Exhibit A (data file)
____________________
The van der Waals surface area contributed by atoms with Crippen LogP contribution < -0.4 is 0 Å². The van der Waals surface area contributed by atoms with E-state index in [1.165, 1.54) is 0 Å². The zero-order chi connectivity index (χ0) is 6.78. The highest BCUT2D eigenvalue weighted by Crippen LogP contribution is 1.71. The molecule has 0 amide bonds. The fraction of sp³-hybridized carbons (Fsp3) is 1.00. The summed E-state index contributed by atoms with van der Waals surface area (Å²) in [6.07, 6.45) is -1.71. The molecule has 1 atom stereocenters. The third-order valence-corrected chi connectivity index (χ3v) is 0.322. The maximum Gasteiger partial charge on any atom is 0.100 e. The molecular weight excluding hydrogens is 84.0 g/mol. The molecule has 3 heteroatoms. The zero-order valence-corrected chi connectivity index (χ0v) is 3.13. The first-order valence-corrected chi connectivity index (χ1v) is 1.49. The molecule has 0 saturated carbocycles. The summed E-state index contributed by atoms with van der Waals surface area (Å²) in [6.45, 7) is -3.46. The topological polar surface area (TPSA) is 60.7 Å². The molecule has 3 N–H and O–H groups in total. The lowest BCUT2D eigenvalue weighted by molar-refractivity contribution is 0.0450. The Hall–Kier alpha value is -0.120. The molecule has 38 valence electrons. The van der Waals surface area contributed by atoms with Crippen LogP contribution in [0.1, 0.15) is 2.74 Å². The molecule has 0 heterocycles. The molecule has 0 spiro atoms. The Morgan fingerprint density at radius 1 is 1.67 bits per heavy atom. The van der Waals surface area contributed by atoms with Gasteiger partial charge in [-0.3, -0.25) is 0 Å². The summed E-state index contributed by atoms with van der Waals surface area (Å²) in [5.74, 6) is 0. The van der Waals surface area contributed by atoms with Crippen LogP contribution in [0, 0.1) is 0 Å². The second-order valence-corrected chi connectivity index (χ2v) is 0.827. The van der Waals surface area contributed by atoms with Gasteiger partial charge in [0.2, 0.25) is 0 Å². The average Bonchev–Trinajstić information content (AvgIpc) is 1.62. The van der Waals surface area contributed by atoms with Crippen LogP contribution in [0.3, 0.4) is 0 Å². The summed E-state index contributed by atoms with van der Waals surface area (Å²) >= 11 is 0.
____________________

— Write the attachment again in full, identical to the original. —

The van der Waals surface area contributed by atoms with Crippen LogP contribution < -0.4 is 0 Å². The van der Waals surface area contributed by atoms with E-state index in [1.165, 1.54) is 0 Å². The zero-order chi connectivity index (χ0) is 6.78. The highest BCUT2D eigenvalue weighted by Crippen LogP contribution is 1.71. The molecule has 0 amide bonds. The fraction of sp³-hybridized carbons (Fsp3) is 1.00. The summed E-state index contributed by atoms with van der Waals surface area (Å²) in [6.07, 6.45) is -1.71. The molecule has 1 atom stereocenters. The third-order valence-corrected chi connectivity index (χ3v) is 0.322. The maximum Gasteiger partial charge on any atom is 0.100 e. The molecular weight excluding hydrogens is 84.0 g/mol. The molecule has 3 heteroatoms. The zero-order valence-corrected chi connectivity index (χ0v) is 3.13. The first-order valence-corrected chi connectivity index (χ1v) is 1.49. The molecule has 0 saturated carbocycles. The summed E-state index contributed by atoms with van der Waals surface area (Å²) in [6.45, 7) is -3.46. The topological polar surface area (TPSA) is 60.7 Å². The molecule has 3 N–H and O–H groups in total. The lowest BCUT2D eigenvalue weighted by molar-refractivity contribution is 0.0450. The Hall–Kier alpha value is -0.120. The molecule has 38 valence electrons. The van der Waals surface area contributed by atoms with Crippen LogP contribution in [0.1, 0.15) is 2.74 Å². The molecule has 0 heterocycles. The molecule has 0 spiro atoms. The Morgan fingerprint density at radius 1 is 1.67 bits per heavy atom. The van der Waals surface area contributed by atoms with Gasteiger partial charge in [-0.3, -0.25) is 0 Å². The summed E-state index contributed by atoms with van der Waals surface area (Å²) in [5.74, 6) is 0. The van der Waals surface area contributed by atoms with Crippen LogP contribution in [0, 0.1) is 0 Å². The second-order valence-corrected chi connectivity index (χ2v) is 0.827. The van der Waals surface area contributed by atoms with Gasteiger partial charge in [0.2, 0.25) is 0 Å². The average Bonchev–Trinajstić information content (AvgIpc) is 1.62. The van der Waals surface area contributed by atoms with Crippen LogP contribution in [0.3, 0.4) is 0 Å². The summed E-state index contributed by atoms with van der Waals surface area (Å²) >= 11 is 0.